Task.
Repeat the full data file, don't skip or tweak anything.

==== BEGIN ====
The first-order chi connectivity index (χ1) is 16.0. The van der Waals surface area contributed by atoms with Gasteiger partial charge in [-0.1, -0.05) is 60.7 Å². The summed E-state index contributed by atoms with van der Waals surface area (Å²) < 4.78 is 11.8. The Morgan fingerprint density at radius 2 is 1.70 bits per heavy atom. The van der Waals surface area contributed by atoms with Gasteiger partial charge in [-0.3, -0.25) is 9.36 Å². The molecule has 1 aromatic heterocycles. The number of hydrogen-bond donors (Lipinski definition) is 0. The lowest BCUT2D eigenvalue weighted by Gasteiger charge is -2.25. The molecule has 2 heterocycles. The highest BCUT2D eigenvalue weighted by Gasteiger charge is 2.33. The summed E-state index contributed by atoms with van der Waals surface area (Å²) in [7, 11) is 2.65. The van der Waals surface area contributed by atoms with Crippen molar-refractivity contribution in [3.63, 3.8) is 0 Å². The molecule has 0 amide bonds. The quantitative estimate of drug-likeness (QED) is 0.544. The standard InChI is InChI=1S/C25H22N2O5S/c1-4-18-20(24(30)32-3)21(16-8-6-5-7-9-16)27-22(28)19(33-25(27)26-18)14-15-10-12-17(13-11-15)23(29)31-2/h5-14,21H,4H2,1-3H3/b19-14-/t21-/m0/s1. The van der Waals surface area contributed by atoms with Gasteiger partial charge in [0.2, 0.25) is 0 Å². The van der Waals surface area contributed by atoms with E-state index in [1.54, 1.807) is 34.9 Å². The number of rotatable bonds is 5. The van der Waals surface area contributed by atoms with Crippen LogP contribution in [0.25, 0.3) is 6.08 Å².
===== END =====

The first-order chi connectivity index (χ1) is 16.0. The van der Waals surface area contributed by atoms with Gasteiger partial charge in [-0.1, -0.05) is 60.7 Å². The summed E-state index contributed by atoms with van der Waals surface area (Å²) < 4.78 is 11.8. The Morgan fingerprint density at radius 2 is 1.70 bits per heavy atom. The van der Waals surface area contributed by atoms with Gasteiger partial charge in [-0.3, -0.25) is 9.36 Å². The molecule has 1 aromatic heterocycles. The number of hydrogen-bond donors (Lipinski definition) is 0. The lowest BCUT2D eigenvalue weighted by Gasteiger charge is -2.25. The molecule has 2 heterocycles. The highest BCUT2D eigenvalue weighted by Gasteiger charge is 2.33. The summed E-state index contributed by atoms with van der Waals surface area (Å²) in [7, 11) is 2.65. The van der Waals surface area contributed by atoms with Crippen molar-refractivity contribution in [3.63, 3.8) is 0 Å². The molecule has 0 amide bonds. The quantitative estimate of drug-likeness (QED) is 0.544. The standard InChI is InChI=1S/C25H22N2O5S/c1-4-18-20(24(30)32-3)21(16-8-6-5-7-9-16)27-22(28)19(33-25(27)26-18)14-15-10-12-17(13-11-15)23(29)31-2/h5-14,21H,4H2,1-3H3/b19-14-/t21-/m0/s1. The van der Waals surface area contributed by atoms with Gasteiger partial charge in [0.2, 0.25) is 0 Å². The van der Waals surface area contributed by atoms with E-state index in [1.54, 1.807) is 34.9 Å². The number of rotatable bonds is 5. The van der Waals surface area contributed by atoms with Crippen LogP contribution in [0.25, 0.3) is 6.08 Å².